Without adequate evaluation of pathophysiology, cranial vault expansion shows limited ability to compensate intracranial hypertension, as long as there is persistence of other causative factors of the raised ICP, such as hydrocephalus, impairment of CSF circulation or venous sinus circulation and upper airway obstruction 1).
A study examined the association between ICV and ICP and whether ICV can be used to estimate the ICP.
Langvatn et al., analyzed ICV and ICP measurements from children with craniosynostosis without concurrent hydrocephalus and from age-matched individuals without craniosynostosis who underwent diagnostic ICPmeasurement.
The study included 19 children with craniosynostosis (mean age 2.2 ± 1.9 years) and 12 reference individuals without craniosynostosis (mean age 2.5 ± 1.6 years). There was no difference in ICV between the patient and reference cohorts. Both mean ICP (17.1 ± 5.6 mm Hg) and mean wave amplitude (5.9 ± 2.6 mm Hg) were higher in the patient cohort. The results disclosed no significant association between ICV and ICP values in the patient or reference cohorts, and no association was seen between change in ICV and ICP values after cranial vault expansion surgery (CVES) in 5 children in whom ICV and ICP were measured before and after CVES.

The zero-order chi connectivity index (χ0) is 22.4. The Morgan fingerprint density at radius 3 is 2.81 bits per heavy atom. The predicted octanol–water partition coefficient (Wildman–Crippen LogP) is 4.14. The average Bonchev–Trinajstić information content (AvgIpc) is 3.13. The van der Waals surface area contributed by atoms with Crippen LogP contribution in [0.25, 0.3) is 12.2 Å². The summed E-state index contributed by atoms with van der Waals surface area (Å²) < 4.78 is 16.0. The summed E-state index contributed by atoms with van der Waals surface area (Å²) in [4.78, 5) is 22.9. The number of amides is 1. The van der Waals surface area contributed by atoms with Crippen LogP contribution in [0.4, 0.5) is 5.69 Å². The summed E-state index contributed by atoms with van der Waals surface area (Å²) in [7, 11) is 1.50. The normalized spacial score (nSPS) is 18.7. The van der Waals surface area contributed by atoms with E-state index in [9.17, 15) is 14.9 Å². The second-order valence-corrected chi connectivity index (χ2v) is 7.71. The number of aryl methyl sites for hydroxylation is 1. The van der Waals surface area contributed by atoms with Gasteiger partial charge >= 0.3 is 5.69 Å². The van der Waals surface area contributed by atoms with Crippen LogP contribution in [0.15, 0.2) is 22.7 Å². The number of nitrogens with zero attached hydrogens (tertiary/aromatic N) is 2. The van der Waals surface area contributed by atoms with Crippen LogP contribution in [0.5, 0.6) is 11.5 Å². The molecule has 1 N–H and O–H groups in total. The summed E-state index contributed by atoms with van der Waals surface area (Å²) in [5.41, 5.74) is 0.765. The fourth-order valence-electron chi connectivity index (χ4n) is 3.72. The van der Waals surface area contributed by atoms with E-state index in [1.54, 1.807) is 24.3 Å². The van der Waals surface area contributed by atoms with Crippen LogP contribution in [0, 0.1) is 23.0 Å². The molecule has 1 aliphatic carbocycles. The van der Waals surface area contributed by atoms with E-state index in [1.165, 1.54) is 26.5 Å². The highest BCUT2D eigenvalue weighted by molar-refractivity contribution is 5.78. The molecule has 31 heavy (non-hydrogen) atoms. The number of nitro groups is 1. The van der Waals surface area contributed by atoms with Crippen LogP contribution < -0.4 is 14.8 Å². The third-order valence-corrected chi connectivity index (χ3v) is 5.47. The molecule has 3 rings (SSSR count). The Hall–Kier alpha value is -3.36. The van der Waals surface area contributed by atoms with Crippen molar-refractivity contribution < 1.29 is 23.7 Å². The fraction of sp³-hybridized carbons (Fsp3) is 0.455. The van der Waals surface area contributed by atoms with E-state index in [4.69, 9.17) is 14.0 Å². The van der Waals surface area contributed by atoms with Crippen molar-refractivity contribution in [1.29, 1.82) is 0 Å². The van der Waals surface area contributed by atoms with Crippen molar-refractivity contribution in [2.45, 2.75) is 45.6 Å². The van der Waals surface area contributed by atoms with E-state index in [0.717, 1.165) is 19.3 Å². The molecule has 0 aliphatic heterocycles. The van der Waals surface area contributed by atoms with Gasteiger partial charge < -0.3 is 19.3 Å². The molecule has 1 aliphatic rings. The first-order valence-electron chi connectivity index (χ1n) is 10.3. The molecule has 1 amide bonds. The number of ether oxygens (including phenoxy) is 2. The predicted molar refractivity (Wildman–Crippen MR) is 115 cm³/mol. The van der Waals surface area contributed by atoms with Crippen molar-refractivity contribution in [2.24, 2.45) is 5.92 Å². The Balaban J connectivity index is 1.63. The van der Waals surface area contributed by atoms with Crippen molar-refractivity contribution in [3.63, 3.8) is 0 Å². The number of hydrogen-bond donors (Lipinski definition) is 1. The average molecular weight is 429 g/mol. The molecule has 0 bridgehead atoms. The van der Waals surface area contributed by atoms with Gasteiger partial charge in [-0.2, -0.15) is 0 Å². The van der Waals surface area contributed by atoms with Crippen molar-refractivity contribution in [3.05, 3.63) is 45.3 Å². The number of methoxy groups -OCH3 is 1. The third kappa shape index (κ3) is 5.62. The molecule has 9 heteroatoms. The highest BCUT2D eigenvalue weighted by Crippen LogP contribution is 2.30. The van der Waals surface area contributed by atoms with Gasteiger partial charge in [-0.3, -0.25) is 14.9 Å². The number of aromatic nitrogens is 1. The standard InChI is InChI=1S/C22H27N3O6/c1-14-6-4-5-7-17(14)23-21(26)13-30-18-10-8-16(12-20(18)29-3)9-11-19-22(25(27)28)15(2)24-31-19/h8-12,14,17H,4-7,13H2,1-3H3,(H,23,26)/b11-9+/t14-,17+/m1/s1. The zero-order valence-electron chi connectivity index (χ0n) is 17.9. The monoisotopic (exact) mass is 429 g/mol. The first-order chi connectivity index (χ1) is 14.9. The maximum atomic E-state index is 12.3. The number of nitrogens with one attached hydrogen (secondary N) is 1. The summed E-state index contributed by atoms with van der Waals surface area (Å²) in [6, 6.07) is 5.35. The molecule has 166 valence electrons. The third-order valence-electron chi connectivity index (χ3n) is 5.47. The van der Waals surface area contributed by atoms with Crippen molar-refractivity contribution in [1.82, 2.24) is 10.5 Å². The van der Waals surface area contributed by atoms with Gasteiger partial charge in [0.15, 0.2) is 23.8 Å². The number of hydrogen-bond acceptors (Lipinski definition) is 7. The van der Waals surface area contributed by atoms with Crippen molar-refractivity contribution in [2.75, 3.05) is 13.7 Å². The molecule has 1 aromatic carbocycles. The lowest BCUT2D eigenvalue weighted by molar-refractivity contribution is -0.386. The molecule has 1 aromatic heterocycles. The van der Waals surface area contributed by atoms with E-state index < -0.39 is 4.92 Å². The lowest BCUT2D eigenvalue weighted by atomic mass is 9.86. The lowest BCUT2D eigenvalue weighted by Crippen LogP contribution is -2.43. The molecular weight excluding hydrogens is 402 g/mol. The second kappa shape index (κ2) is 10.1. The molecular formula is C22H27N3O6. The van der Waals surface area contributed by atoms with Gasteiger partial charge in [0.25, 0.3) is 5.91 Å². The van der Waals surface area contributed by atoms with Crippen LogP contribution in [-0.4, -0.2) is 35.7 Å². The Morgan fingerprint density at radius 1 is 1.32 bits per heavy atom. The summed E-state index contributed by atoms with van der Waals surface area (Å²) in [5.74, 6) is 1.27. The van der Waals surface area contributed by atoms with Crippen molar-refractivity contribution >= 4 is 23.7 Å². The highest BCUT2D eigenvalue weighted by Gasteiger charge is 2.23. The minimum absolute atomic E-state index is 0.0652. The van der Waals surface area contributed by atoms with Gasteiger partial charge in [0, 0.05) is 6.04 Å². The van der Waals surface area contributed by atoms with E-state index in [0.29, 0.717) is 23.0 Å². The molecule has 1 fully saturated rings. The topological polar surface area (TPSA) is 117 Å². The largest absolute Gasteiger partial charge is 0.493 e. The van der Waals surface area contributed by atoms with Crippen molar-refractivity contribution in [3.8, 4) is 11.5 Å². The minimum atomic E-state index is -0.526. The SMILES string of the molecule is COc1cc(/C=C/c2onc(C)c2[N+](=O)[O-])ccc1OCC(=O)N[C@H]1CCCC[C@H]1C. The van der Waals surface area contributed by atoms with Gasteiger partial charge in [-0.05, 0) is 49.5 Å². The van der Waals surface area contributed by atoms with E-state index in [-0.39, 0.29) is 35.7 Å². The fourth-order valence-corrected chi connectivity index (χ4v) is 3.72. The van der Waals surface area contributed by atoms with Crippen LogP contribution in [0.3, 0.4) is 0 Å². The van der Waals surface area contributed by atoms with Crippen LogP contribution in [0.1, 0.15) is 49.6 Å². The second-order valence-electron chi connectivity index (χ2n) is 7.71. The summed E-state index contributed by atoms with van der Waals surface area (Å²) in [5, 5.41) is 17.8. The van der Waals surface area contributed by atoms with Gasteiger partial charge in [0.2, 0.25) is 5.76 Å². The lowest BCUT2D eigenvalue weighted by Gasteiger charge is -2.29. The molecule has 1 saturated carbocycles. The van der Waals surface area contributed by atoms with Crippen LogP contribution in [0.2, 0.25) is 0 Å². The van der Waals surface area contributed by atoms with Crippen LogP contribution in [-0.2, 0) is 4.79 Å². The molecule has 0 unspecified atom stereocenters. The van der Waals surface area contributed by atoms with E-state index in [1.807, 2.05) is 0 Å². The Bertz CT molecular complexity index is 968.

In this cohort of children with craniosynostosis, there was no significant association between ICV and ICP values prior to CVES and no significant association between change in ICV and ICP values after CVES in a subset of patients. Therefore, ICV could not reliably estimate the ICP values. The authors suggest that intracranial hypertension in childhood craniosynostosis may not be caused by reduced ICV alone but rather by a distorted relationship between ICV and the volume of intracranial content (brain tissue, CSF, and blood) 2).